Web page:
If you are visiting this page during the weekend of May 20-22, you can find me live, in the flesh, at the largest anime/manga convention in the Midwest; ANIME CENTRAL. I’m in lovely Chicago (actually, adjacent Rosemont), at the convention center, selling posters, graphic novels and the chance to stand in front of my table and try to carry on a decent conversation (that last one is subject to how many people have tried it before you got there). I’ve got tons of cool stuff, including lots of my newer posters you’ve seen posted only here, so come out and check out the wonderful world of comics, anime and over-caffeinated youth. It’s a blast!
I cannot sing, I cannot play a guitar, but I can make art. Tribute and respect to Prince, for all the music he shared with us.
This poster design is ©Paul Sizer/Sizer Design + Illustration and may be shared with proper accreditation but may not be reproduced or sold without express permission from the artist. Please respect this.
Prince was built for me.
Not just for me, but I got to see him assembled, got to see him become a genius, got to see him become smart, famous, weird, sexy, talented, unspeakable, driving, relentless, a musical power like no other I had been able to see from start to finish.
Prince was the copy of Playboy hidden in my room, something that I was petrified that my parents would discover, yet driven to have and try to understand. I didn’t know exactly what it was that drew me to him, and I was confused because some of the things he did seemed counter to what I was taught, off, not what I should think. He was forbidden fruit, but really really good forbidden fruit that attracted me and confused the hell out of me. He was nothing like me, and yet he connected something, gave voice to something I could not identify. That made him all the more interesting. So was it just teenage hormones that connected me? No; there were plenty of other musical connections for the angst of a teen growing up in the 80’s, plenty of Van Halen and AC/DC to supply the cock rock angle, but that didn’t interest me. That was too easy. Prince was a puzzle, up front and hidden all at the same time.
Looking at Prince now, seeing what I thought would continue forever be changed in front of my eyes, I tried to identify what really was his connection to me, back then and now. Why could he still pass the test of true genius, how was he able to still be interesting and engaging, past the superstar rock star status that always surrounded him? How could I still justify my connection to him amidst periods of him being brilliant and batshit crazy at the same time? One thing came to mind:
Prince left nothing off the table.
His musical genius lay in the fact that he was nourished by arguably the greatest generation of rock, funk and R&B, and emerged the child of all of those parents, equal parts Marvin Gaye, Jimmie Page, James Brown, Jimi Hendrix and The Beatles. Given that, in making his own music, he never left any genre off the table in making a song. He was also born into a time that expanded rock, electronic music and the video age, and jumped into all of those genres with equal gusto. Nothing was off limits, and he found ways to reconcile seemingly un-combinable musical elements and made them his own. Finding a way to have a Hendrix riff mesh with an acid house beat was the act of a fearless creative, and it sounded like nothing else.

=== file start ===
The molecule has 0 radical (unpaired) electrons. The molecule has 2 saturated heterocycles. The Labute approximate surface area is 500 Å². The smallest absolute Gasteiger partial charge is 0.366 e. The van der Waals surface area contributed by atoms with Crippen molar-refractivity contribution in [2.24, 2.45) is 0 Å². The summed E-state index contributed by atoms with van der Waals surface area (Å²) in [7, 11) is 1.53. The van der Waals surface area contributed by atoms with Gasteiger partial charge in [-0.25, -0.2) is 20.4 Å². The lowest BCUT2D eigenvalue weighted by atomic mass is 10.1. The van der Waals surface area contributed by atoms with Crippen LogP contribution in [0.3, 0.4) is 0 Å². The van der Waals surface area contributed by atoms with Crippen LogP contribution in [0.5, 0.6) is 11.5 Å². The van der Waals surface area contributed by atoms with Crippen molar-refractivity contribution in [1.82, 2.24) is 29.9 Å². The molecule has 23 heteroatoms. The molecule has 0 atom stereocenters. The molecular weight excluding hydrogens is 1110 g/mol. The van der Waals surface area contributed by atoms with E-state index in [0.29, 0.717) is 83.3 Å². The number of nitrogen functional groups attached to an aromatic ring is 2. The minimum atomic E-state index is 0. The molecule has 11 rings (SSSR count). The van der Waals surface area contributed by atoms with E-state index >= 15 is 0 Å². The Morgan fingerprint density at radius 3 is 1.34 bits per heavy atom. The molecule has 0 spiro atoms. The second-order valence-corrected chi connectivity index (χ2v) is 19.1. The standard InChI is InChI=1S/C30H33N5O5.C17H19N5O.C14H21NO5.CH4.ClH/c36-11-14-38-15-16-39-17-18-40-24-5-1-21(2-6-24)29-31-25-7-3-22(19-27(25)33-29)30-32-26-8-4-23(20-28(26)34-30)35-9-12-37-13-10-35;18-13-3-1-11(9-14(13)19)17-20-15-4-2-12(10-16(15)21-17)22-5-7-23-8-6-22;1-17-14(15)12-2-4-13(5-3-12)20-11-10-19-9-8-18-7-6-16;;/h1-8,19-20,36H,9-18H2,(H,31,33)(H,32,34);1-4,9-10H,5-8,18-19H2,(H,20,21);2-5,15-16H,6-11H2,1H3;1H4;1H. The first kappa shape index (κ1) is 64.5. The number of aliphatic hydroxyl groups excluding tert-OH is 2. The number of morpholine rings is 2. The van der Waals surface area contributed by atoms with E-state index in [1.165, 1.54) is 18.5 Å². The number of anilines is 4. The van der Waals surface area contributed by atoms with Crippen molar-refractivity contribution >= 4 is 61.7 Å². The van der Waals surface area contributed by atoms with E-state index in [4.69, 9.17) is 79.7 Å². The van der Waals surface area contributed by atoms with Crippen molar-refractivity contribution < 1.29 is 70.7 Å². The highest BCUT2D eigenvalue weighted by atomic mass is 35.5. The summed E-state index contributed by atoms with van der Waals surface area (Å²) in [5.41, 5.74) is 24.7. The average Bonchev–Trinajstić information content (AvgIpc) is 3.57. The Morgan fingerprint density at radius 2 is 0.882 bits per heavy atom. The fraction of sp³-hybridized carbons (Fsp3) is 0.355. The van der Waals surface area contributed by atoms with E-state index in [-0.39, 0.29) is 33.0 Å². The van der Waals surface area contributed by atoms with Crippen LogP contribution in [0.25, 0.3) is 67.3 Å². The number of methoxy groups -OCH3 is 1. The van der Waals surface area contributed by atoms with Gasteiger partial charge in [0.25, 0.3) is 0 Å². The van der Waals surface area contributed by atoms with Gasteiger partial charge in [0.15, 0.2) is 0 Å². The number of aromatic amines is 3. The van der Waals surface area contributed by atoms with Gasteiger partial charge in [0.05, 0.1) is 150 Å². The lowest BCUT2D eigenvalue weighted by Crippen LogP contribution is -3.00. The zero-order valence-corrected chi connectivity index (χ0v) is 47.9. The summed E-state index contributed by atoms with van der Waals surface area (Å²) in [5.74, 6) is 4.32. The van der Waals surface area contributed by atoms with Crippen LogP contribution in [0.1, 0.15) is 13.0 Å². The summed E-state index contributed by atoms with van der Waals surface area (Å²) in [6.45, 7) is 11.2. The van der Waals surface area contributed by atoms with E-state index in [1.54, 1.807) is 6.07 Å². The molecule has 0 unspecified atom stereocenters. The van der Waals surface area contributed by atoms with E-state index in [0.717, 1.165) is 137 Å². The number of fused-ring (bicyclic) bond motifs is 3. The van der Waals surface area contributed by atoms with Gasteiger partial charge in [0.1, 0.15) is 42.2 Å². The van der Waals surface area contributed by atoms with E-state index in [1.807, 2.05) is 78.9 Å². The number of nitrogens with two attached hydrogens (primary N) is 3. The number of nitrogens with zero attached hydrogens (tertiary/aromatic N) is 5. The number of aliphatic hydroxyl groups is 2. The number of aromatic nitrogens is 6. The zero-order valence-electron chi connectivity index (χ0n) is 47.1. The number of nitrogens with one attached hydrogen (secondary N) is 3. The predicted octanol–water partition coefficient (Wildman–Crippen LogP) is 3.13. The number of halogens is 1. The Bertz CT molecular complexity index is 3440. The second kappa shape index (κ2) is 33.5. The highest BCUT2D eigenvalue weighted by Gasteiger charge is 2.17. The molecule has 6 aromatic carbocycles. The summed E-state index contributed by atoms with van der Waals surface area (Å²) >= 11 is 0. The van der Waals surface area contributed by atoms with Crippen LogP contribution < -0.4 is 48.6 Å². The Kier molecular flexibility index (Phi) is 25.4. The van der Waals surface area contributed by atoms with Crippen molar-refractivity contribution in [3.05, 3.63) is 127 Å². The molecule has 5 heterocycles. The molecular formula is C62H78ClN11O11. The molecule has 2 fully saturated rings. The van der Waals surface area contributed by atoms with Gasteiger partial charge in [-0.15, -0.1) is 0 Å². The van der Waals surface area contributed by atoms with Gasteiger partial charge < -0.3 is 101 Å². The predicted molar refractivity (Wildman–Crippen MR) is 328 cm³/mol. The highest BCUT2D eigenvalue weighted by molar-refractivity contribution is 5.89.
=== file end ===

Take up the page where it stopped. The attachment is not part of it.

He was fearless, either driven by ego or genius or both, he was not afraid to embody the sacred and the profane, to embrace his heart or his libido, and know that both had something worth saying. But he was also a craftsman, someone who knew the work that had to go into being better, to getting to more interesting places. He knew that boredom was death, and he did amazing and stupid and unbelievable and shocking things to keep his life free from boredom. But he was also enough of an entertainer to know that part of being a professional was making sure that people knew what you were doing. He was a savvy businessman, albeit an eccentric one, but damn he knew how to deliver. At the end of the day, Prince could deliver his product, and it was always top grade and the best in the world.
So from a creative perspective, I got to see a genius build himself, try on new outfits, stumble around, fail in grand fashion, and find a way to use those failures to become better and better. He was not perfect, but that’s what made him great; he knew what perfection looked like, but he also knew how great trying something new and not knowing if it would work could be. He could look to God, but also knew how to make people shake their asses on the dance floor, and knew that both were equally important.
So we have no more direct exposure to him as a growing and evolving artist, and that is sad. But we also had 57 years of seeing him become something that we had never seen in this combination before, nourished by the greatest, and generating things that still inspire today. I will play “Erotic City” and “Kiss” and “1999” every time I can for a crowd, and hope that someone feels something weird and wonderful when I do.
Thanks Prince, I owe you. We all do.